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Is there a way to compare which programs are currently installed on my linux box compared to the stock versions? I need to recreate my current setup for another computer, and have installed many little command line programs that I can't remember everything that all of my own python scripts depend on - for example xdotool and xprintidle. If I try my python scripts on a computer without them, they just fail since the programs don't exist. Is there a way to get a list of all of these programs other than simply running each of my python programs until they fail?

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In order to have a chance of answering this, you'll need to specify which distribution of Linux you are using. –  ChrisInEdmonton Oct 17 '13 at 19:27
    
I'm using ubuntu linux –  user114558 Oct 17 '13 at 19:57
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In that case, see askubuntu.com/questions/17823/… –  ChrisInEdmonton Oct 17 '13 at 20:09
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1 Answer

The best command is

sudo dpkg -l

It produces a lot of output, so careful. It shows the package version and the architecture, neither of which are shown by dpkg --get-selections. Also, it allows searches:

sudo dpkg -l *xserver*

all packages related to X server. But above all, it provides a brief description of each installed package,

# dpkg -l 
||/ Name                                  Version                                Architecture Description
+++-=====================================-======================================-============-=============================================================================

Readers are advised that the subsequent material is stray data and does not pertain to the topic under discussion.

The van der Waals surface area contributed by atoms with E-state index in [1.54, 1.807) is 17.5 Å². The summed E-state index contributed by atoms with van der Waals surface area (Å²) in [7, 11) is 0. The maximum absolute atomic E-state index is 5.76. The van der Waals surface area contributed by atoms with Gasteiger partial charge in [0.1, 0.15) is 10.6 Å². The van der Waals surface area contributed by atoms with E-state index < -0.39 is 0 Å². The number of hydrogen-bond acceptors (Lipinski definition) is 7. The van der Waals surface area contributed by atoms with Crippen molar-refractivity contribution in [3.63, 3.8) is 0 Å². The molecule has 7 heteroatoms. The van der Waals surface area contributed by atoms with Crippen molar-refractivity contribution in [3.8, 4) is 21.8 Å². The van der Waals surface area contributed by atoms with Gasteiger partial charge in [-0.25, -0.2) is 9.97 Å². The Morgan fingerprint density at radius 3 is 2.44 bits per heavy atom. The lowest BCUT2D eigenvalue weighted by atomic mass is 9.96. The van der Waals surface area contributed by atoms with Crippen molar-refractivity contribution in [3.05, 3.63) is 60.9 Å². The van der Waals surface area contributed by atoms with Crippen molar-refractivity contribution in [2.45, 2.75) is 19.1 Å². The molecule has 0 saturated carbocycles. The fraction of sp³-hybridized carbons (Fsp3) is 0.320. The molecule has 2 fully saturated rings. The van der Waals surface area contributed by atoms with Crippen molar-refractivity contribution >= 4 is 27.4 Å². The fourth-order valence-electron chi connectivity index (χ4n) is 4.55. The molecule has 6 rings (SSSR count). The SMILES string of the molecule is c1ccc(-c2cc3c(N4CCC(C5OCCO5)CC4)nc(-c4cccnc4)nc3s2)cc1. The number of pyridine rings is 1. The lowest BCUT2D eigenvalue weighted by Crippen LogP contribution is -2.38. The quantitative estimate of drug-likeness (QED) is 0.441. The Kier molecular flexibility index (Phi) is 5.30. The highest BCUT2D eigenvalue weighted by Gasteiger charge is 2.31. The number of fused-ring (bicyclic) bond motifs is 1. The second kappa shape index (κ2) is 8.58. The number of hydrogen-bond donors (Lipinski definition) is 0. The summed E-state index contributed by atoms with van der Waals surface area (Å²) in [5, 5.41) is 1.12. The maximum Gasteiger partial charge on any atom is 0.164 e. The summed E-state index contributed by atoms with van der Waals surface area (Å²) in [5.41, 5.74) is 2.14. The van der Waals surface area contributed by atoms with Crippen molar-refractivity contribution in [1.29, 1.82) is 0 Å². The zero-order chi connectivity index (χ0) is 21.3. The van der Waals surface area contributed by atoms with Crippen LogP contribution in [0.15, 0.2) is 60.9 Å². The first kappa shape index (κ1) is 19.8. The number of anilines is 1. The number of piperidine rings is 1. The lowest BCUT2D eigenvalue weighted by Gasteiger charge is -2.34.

ii  accountsservice                       0.6.29-1ubuntu8                        amd64        query and manipulate user account information
ii  acl                                   2.2.51-8ubuntu3                        amd64        Access control list utilities
ii  acpi                                  1.6-1                                  amd64        displays information on ACPI devices
ii  acpi-support                          0.141                                  amd64        scripts for handling many ACPI events

which dpkg --get-selections does not provide:

# dpkg --get-selections
accountsservice                                 install
acl                                             install
acpi                                            install
acpi-support                                    install
acpid                                           install
adduser                                         install
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Correct me, but I think you don't need sudo for dpkg -l. (It's /usr/bin/dpkg not /usr/sbin/dpkg) –  mpy Oct 19 '13 at 16:23
    
You are right, no sudo. –  MariusMatutiae Oct 19 '13 at 17:13
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